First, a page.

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25 February 2022

From 27 January 2022 to 17 February 2022, the National Environment Agency (“NEA”) conducted a public consultation on a proposed disposable carrier bag charge at supermarkets in Singapore.

NEA proposes for supermarket operators to stipulate a minimum charge for each disposable carrier bag provided at supermarkets and for the mandatory disposable carrier bag charge at supermarkets to take effect by the first half of 2023. This will help contribute towards the objective in the Singapore Green Plan 2030 to reduce the amount of waste to landfill per capita per day by 20% by 2026, while providing sufficient time for the industry to prepare for implementation.

Background

In September 2020, the Ministry of Sustainability and the Environment (“MSE”) and NEA convened a Citizens’ Workgroup to co-create solutions to reduce excessive consumption of disposables. One of the Workgroup’s key recommendations is a charge for disposable carrier bags at supermarkets. In MSE and NEA’s response to the recommendations, MSE and NEA agreed to develop an appropriate charging model for a disposable carrier bag charge at supermarkets.

In Singapore, many retailers have already begun to charge for disposable carrier bags. Some supermarkets have also either started bag charge trials or have already implemented charging for disposable carrier bags. NEA also notes strong public support for these voluntary initiatives generally, due to a growing awareness of the need and desire to curb excessive consumption of disposable carrier bags. 

Disposable carrier bag charge at supermarkets

It is stated in the consultation paper that the Government proposes to make it a legal requirement by the first half of 2023 for large supermarket operators to charge for disposable carrier bags issued at their checkout counters, regardless of the type of material used for the bag. Initially, it will not be mandatory to charge for disposable carrier bags at other types of retail stores other than the large supermarkets. Nonetheless, NEA will continue to encourage retail stores which have already introduced voluntary carrier bag charges to continue to do so, and others which have yet to introduce a carrier bag charge to consider similar charges.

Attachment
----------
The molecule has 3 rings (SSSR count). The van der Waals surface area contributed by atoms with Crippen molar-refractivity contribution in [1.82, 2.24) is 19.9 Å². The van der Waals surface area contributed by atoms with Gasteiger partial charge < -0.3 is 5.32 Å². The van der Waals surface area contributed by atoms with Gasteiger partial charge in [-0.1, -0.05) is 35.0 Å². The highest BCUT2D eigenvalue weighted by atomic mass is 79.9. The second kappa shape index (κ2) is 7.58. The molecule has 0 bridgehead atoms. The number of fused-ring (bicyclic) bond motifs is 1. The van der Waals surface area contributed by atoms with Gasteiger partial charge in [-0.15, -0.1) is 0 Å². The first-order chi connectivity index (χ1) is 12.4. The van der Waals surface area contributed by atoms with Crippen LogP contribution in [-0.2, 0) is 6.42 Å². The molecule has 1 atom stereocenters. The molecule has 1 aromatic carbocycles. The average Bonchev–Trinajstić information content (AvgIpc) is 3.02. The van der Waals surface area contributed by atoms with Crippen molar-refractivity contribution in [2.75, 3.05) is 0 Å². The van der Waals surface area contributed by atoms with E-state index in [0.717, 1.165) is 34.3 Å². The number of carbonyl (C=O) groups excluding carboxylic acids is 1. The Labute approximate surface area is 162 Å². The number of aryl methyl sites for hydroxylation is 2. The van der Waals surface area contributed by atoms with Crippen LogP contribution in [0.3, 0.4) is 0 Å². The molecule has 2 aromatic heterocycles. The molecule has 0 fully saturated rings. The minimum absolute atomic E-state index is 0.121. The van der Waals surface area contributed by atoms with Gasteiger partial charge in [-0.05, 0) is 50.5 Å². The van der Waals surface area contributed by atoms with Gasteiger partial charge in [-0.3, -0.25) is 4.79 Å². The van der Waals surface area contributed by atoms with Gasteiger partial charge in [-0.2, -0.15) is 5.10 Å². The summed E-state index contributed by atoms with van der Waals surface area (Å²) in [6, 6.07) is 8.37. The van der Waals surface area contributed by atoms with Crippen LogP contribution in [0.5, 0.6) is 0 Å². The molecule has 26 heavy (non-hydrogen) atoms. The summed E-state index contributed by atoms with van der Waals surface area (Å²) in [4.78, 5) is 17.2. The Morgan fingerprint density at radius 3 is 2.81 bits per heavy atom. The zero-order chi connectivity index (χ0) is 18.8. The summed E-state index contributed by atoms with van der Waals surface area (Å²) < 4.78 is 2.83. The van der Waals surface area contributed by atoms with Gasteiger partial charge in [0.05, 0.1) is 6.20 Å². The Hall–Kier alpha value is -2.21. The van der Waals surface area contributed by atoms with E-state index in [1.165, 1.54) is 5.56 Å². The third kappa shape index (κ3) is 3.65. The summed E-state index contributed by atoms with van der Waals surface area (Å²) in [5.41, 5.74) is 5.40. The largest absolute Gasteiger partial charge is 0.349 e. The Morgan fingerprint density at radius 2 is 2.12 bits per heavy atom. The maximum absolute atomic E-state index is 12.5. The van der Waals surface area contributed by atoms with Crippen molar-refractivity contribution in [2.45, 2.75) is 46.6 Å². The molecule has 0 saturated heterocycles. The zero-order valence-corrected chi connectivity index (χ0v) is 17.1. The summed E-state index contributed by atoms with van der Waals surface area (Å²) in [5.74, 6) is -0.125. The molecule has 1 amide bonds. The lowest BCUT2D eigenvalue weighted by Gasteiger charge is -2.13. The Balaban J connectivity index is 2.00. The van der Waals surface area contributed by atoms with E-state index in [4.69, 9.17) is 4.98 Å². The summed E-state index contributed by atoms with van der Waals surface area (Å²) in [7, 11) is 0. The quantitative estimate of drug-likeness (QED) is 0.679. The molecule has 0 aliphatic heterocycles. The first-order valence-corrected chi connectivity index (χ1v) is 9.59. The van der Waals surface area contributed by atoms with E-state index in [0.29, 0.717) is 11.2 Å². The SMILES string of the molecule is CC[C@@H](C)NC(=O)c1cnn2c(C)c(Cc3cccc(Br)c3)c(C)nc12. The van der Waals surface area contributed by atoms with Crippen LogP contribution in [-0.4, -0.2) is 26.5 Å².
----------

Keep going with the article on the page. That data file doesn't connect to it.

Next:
A disposable carrier bag refers to a bag that has handles that allow the bag to be carried. Bags without handles, such as those used to bag loose quantities of fresh or raw food (e.g. fruits, vegetables, meat, and seafood) that is sold without packaging, will not be covered under the mandatory charge. 

Proposed areas for feedback

NEA sought feedback on the following aspects of the proposal on the disposable carrier bag charge:

  • Charging model: NEA proposes for supermarket operators to stipulate a minimum charge for each disposable carrier bag provided (i.e. charge per bag) at supermarkets. NEA states that charging per bag is an equitable and effective charging model, as the amount paid will be proportional to the number of disposable carrier bags taken. Among the local retailers that have voluntarily started charging for disposable carrier bags, NEA is aware of a few that charge bags on a per-transaction basis and notes that such a per-transaction model may encourage shoppers to take more bags than they need. 
  • Charging amount: NEA proposes a minimum charge of 5 to 10 cents per bag and explains that this strikes a balance between encouraging shoppers to reduce the number of disposable carrier bags they take and minimising the cost impact on shoppers who make large purchases and lower-income households. 
  • Coverage of supermarket operators: NEA proposes to subject supermarket operators with annual revenue that is above a stipulated threshold to the requirements of charging for bags at their outlets. The threshold stipulated should cover a majority of supermarkets in Singapore. 
  • Whether to apply bag the charge to online purchases: NEA proposes not to apply the disposable carrier bag charge to online grocery purchases as customers do not have the option of using their own bags for online grocery purchases, and have little say on the number of bags used to package their purchases. 
  • Tracking and reporting of information: NEA proposes to require supermarket operators to track and publicly disclose information on the number of bags they issue, the amount of charge proceeds they collect, and how they use the charge proceeds. 

Reference materials

 The following materials are available on the REACH website www.reach.gov.sg and the Clean & Green Singapore website www.cgs.gov.sg.